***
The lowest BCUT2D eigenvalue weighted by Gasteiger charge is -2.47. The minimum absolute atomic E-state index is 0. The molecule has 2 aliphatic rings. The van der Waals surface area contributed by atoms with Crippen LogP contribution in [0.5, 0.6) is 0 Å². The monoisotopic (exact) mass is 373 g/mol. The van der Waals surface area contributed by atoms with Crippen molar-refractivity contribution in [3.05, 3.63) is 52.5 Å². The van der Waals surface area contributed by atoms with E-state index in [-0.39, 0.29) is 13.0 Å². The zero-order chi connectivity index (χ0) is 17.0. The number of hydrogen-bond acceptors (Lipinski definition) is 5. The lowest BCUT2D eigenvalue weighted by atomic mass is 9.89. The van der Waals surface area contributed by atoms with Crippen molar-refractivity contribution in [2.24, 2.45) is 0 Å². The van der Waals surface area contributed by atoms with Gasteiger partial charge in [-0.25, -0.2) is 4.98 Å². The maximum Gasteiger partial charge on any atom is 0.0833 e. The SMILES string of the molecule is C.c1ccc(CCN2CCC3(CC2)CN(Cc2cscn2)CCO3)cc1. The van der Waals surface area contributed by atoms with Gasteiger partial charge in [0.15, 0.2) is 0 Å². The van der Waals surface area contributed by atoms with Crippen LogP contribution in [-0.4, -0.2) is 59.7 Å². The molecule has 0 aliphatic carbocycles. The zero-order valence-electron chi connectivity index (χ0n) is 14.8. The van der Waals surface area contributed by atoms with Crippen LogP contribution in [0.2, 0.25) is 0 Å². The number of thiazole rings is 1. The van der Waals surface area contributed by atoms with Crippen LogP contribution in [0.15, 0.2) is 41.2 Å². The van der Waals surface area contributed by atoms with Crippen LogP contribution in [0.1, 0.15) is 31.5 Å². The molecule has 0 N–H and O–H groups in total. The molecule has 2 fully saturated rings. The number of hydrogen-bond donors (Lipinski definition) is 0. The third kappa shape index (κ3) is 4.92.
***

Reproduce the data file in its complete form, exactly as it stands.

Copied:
The lowest BCUT2D eigenvalue weighted by Gasteiger charge is -2.47. The minimum absolute atomic E-state index is 0. The molecule has 2 aliphatic rings. The van der Waals surface area contributed by atoms with Crippen LogP contribution in [0.5, 0.6) is 0 Å². The monoisotopic (exact) mass is 373 g/mol. The van der Waals surface area contributed by atoms with Crippen molar-refractivity contribution in [3.05, 3.63) is 52.5 Å². The van der Waals surface area contributed by atoms with E-state index in [-0.39, 0.29) is 13.0 Å². The zero-order chi connectivity index (χ0) is 17.0. The number of hydrogen-bond acceptors (Lipinski definition) is 5. The lowest BCUT2D eigenvalue weighted by atomic mass is 9.89. The van der Waals surface area contributed by atoms with Crippen molar-refractivity contribution in [2.24, 2.45) is 0 Å². The van der Waals surface area contributed by atoms with Gasteiger partial charge in [-0.25, -0.2) is 4.98 Å². The maximum Gasteiger partial charge on any atom is 0.0833 e. The SMILES string of the molecule is C.c1ccc(CCN2CCC3(CC2)CN(Cc2cscn2)CCO3)cc1. The van der Waals surface area contributed by atoms with Gasteiger partial charge in [0.15, 0.2) is 0 Å². The van der Waals surface area contributed by atoms with Crippen LogP contribution in [-0.4, -0.2) is 59.7 Å². The molecule has 0 aliphatic carbocycles. The zero-order valence-electron chi connectivity index (χ0n) is 14.8. The van der Waals surface area contributed by atoms with Crippen LogP contribution in [0.2, 0.25) is 0 Å². The number of thiazole rings is 1. The van der Waals surface area contributed by atoms with Crippen LogP contribution in [0.15, 0.2) is 41.2 Å². The van der Waals surface area contributed by atoms with Crippen LogP contribution in [0.1, 0.15) is 31.5 Å². The molecule has 0 N–H and O–H groups in total. The molecule has 2 fully saturated rings. The number of hydrogen-bond donors (Lipinski definition) is 0. The third kappa shape index (κ3) is 4.92.